50k words vs. Infinite Self Doubt: My 30 day Writing Battle

I was eleven when I wrote a novella. It was a story of two sisters, twins, who discover their uncle is running a smuggling racket and how they put him behind bars. I was very proud of this story. Then I failed my math mid-term exam and I hated everything about myself, including my novella.

I destroyed it, page by page, in a small pond, in our home in Quetta. This was in the summer of 1992. I was twelve.

From that moment, the bug of self-doubt planted itself in my mind. Especially when it came to my writing. I was my biggest and worst critic. For the longest time I didn’t write. It wasn’t the lack of ideas but a lack of courage to put pen to paper. There was this voice inside me on permanent playback mode – you’re not good enough, your work isn’t good enough, nobody’s going to read this. Not only did I keep listening to this voice, I started believing in it too.

Self-doubt is a horrific thing. It creeps up on you slowly and before you know it, settles down in your very soul. This self-doubt monster has a very low opinion of everything you do. In my case, every time I wrote something, this monster surfaced from its little hole and filled me with dread about my work.

When I signed up for NaNoWriMo last year, I had no idea what I was getting myself into. Busy with arranging the event for DWL, the reality of writing 50k words in a month hit me when I sat down to write on Nov 1st. There I was, staring at the blinking cursor on the blank screen, my mind full of some sketchy details about my story and an infinite amount of self-doubt.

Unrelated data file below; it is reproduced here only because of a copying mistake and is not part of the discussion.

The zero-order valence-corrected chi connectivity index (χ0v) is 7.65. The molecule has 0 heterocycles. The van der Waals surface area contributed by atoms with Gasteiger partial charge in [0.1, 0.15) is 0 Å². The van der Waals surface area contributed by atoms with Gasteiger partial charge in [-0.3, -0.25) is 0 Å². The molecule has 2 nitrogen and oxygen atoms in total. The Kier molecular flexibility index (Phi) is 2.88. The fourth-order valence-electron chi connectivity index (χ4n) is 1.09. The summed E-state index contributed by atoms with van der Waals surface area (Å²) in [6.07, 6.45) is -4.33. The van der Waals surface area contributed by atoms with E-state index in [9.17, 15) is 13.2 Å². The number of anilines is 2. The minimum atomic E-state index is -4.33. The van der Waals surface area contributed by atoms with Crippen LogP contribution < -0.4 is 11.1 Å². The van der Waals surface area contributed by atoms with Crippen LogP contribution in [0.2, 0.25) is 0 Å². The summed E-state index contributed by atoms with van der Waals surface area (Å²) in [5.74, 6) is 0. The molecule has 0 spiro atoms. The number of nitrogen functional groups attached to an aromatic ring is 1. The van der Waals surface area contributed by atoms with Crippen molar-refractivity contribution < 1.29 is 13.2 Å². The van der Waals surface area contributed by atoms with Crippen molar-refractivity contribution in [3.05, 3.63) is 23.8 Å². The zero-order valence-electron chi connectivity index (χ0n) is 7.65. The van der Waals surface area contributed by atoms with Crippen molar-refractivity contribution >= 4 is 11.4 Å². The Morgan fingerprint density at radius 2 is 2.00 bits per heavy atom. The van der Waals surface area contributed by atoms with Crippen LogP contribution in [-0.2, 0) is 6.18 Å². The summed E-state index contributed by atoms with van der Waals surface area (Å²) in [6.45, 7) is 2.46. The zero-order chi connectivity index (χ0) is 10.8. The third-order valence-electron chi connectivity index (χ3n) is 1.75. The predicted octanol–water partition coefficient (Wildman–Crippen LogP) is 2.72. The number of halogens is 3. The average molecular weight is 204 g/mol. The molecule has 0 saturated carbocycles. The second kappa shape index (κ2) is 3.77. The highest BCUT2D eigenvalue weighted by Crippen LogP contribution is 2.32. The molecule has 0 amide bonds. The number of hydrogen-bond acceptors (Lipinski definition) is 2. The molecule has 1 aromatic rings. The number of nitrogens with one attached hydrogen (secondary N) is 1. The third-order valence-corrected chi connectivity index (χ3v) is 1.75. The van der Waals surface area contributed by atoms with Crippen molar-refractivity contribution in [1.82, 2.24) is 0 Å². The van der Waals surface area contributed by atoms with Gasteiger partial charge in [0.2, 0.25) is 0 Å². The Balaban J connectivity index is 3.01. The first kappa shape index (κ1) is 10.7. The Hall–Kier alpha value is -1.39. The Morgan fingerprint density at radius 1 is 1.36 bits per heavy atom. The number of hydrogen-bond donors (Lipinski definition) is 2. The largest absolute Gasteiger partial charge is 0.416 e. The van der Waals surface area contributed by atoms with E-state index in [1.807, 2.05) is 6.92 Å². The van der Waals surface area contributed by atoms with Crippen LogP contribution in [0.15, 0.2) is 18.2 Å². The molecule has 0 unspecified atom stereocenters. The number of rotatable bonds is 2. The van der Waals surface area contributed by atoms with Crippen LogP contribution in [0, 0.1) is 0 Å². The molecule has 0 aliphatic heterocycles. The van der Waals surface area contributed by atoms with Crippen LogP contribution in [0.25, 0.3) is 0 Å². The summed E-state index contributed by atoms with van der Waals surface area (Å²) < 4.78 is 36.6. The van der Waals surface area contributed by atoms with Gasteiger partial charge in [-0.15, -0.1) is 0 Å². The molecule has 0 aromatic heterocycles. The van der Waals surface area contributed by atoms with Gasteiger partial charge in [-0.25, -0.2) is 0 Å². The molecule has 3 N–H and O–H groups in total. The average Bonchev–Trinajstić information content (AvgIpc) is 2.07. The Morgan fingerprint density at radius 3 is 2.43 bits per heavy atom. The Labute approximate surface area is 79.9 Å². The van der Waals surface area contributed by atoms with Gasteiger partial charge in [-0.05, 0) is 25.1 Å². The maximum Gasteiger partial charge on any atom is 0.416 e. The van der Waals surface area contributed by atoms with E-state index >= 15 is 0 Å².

Writing is a solitary activity and when you’re stuck in a corner, there aren’t many people who can genuinely understand your problem and help.The beauty of NaNoWriMo is that you’re not alone. There are many others like you who are trying to overcome their demons and put their story together. That first day, I reached out to my NaNoWriMo buddies and they, well, rose to the occasion and dragged me out of my debilitating self-doubt. Don’t worry about punctuation right now, Omer said, just write your story and edit later. Silence these voices in your mind, Afia messaged, this is YOU getting in your own way again.

These simple messages were life-savers. Where I was going to give up at 990 words, I managed to write 1756 words the first day. It was a small step but a step in the right direction. And not only did I keep improving the word count every day, I actually managed to win the competition with two days to spare!

I’ve not completely rid myself of self-doubt after NaNoWriMo. It still surfaces now and then but after writing 50k words, I feel a little more equipped to fight it. And as another NaNoWriMo approaches, I look forward to drowning my self-doubt in a sea of words.